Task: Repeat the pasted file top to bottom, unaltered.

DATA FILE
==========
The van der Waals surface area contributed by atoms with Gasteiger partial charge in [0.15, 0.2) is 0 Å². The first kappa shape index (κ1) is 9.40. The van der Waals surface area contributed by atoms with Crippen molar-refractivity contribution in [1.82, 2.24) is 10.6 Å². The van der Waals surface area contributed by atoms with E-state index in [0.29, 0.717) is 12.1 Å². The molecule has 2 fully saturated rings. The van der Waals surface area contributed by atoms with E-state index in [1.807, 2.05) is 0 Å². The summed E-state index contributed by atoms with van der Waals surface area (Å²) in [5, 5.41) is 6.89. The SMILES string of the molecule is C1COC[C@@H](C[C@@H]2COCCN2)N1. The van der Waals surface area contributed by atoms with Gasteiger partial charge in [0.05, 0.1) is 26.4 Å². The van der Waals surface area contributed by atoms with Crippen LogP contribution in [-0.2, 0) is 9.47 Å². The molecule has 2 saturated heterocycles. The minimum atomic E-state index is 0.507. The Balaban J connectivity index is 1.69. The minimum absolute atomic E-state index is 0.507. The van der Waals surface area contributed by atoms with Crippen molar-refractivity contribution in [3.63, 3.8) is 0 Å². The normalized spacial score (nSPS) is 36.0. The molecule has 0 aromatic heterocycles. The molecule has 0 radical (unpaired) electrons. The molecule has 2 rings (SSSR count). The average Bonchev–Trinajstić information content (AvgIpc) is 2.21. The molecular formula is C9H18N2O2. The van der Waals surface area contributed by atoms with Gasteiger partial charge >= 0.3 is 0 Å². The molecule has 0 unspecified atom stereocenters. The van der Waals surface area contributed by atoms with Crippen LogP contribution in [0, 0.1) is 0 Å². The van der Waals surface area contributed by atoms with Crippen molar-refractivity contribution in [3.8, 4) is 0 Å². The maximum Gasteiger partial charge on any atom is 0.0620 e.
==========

The van der Waals surface area contributed by atoms with Gasteiger partial charge in [0.15, 0.2) is 0 Å². The first kappa shape index (κ1) is 9.40. The van der Waals surface area contributed by atoms with Crippen molar-refractivity contribution in [1.82, 2.24) is 10.6 Å². The van der Waals surface area contributed by atoms with E-state index in [0.29, 0.717) is 12.1 Å². The molecule has 2 fully saturated rings. The van der Waals surface area contributed by atoms with E-state index in [1.807, 2.05) is 0 Å². The summed E-state index contributed by atoms with van der Waals surface area (Å²) in [5, 5.41) is 6.89. The SMILES string of the molecule is C1COC[C@@H](C[C@@H]2COCCN2)N1. The van der Waals surface area contributed by atoms with Gasteiger partial charge in [0.05, 0.1) is 26.4 Å². The van der Waals surface area contributed by atoms with Crippen LogP contribution in [-0.2, 0) is 9.47 Å². The molecule has 2 saturated heterocycles. The minimum atomic E-state index is 0.507. The Balaban J connectivity index is 1.69. The minimum absolute atomic E-state index is 0.507. The van der Waals surface area contributed by atoms with Crippen molar-refractivity contribution in [3.63, 3.8) is 0 Å². The normalized spacial score (nSPS) is 36.0. The molecule has 0 aromatic heterocycles. The molecule has 0 radical (unpaired) electrons. The molecule has 2 rings (SSSR count). The average Bonchev–Trinajstić information content (AvgIpc) is 2.21. The molecular formula is C9H18N2O2. The van der Waals surface area contributed by atoms with Gasteiger partial charge >= 0.3 is 0 Å². The molecule has 0 unspecified atom stereocenters. The van der Waals surface area contributed by atoms with Crippen LogP contribution in [0, 0.1) is 0 Å². The van der Waals surface area contributed by atoms with Crippen molar-refractivity contribution in [3.8, 4) is 0 Å². The maximum Gasteiger partial charge on any atom is 0.0620 e.